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The tennis season is currently in full swing and if any of the people in your immediate circle of friends are players, you will have noticed that it's not just a sport – it's a whole lifestyle. Being a member of the local tennis club means being part of a community, it means after-match drinks at the club's bar, regular mental and physical exercise and getting to take part in a whole host of other activities organised by your tennis chums. Who wouldn't want to partake in such an active, community-focused lifestyle?
It's never too late to take up tennis – some people don't get started until they have retired, so what's stopping you? The most important step is making the decision to get out there and play. Now that you've gotten that out of the way, it's time to get proactive. Here is a guide to the steps you need to take in getting started with tennis.
Make it Fun
Before you even consider signing up for tennis lessons, play for fun. Invite a few of your friends or neighbours for a round of street tennis – no court, no net, just the good old ball and racquet. You'll want to develop a feeling for the game before your coach starts bogging you down with rules and strategies. So, let loose – hit the ball back and forth for a couple of hours, mix up the pace, maybe even play doubles without adhering to any rules. It will be a good laugh and will allow you to practise your toss and your strokes without focusing on the right from wrong too much.
Find a Good Teacher
Once you feel you are ready to get serious about your game, find a good tennis teacher in your local area. Don't settle for just anyone – if you don't vibe with your teacher, chances are you will not enjoy your lessons much and this will affect your motivation over time. You don't need to find a best friend in your tennis teacher, after all, they are there to challenge you and make you a better player and you're bound to have days on which you'll walk from the courts not liking your teachers much at all for having pushed you so hard. You do need to find some connection, however, as this relationship will help you become the best player you can be. This resource on Orangecoach can help you find a teacher.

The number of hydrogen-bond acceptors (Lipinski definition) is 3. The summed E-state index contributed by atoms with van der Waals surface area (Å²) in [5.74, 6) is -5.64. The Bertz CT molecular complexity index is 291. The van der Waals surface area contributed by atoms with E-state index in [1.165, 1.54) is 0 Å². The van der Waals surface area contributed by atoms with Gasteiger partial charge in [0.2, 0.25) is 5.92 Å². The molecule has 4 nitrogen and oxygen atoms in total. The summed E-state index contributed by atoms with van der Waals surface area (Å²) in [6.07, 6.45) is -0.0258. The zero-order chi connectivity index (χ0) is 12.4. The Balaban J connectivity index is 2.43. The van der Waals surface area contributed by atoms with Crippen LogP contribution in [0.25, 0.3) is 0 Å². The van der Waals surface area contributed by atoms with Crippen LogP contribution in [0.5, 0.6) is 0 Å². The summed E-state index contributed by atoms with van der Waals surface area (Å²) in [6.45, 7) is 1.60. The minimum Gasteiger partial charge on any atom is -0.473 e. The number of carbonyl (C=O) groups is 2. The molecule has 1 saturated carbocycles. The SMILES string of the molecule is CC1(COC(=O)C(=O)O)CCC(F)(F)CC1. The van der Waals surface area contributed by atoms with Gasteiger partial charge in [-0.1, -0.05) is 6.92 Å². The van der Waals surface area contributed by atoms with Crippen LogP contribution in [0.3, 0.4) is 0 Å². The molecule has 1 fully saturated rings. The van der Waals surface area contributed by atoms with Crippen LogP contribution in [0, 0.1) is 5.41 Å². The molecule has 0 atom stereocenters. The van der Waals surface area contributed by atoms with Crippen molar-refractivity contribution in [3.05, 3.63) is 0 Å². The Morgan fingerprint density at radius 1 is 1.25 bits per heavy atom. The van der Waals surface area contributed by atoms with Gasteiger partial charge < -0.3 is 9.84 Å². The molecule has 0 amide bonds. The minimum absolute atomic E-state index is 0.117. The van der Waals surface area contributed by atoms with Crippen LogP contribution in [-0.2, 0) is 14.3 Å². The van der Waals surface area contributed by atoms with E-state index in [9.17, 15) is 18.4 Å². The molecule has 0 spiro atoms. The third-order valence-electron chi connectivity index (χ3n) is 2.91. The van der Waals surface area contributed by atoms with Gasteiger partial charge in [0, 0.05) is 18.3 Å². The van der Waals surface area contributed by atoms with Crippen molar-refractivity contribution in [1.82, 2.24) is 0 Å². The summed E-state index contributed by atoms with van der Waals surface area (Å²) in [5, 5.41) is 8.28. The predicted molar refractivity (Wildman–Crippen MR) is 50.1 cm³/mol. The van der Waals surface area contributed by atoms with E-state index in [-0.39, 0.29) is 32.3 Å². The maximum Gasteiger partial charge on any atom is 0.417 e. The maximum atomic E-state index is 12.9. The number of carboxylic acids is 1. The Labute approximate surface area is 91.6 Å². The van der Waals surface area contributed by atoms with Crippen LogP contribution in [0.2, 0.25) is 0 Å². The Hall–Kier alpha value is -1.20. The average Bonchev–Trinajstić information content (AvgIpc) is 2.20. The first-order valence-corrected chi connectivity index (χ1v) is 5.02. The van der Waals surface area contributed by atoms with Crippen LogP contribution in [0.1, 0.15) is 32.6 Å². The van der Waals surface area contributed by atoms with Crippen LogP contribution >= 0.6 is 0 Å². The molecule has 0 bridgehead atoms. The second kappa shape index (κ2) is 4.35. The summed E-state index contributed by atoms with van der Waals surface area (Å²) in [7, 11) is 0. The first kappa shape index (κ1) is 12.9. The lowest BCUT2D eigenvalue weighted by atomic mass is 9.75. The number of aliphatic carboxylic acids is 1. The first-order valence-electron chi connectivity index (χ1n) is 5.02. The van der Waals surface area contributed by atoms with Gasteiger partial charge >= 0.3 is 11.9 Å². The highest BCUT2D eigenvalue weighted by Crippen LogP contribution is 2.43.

Take Your Practice Home
Attending tennis lessons once or twice a week simply isn't enough if you want to become a good player. The game should become somewhat of an obsession, your practice your new homework. There are plenty of ways to practise tennis at home and you should be taking full advantage of that fact. Play against a wall, practise your tosses with a rolled-up sock ball or shadow swing in front of the mirror – it will pay off at your next practice.
Learn the Rules
The sooner you start understanding the rules of tennis, the sooner you will be able to participate in matches and tournaments. Study the rules by watching televised matches, YouTube videos or instructional videos, then meet up with some tennis buddies to practise playing by them. The tennis rule book and scoring system may seem a bit overwhelming at first, but once you familiarise yourself with the terms and strategies, you'll find yourself catching on in no time.
Invest in a Durable Pair of Shoes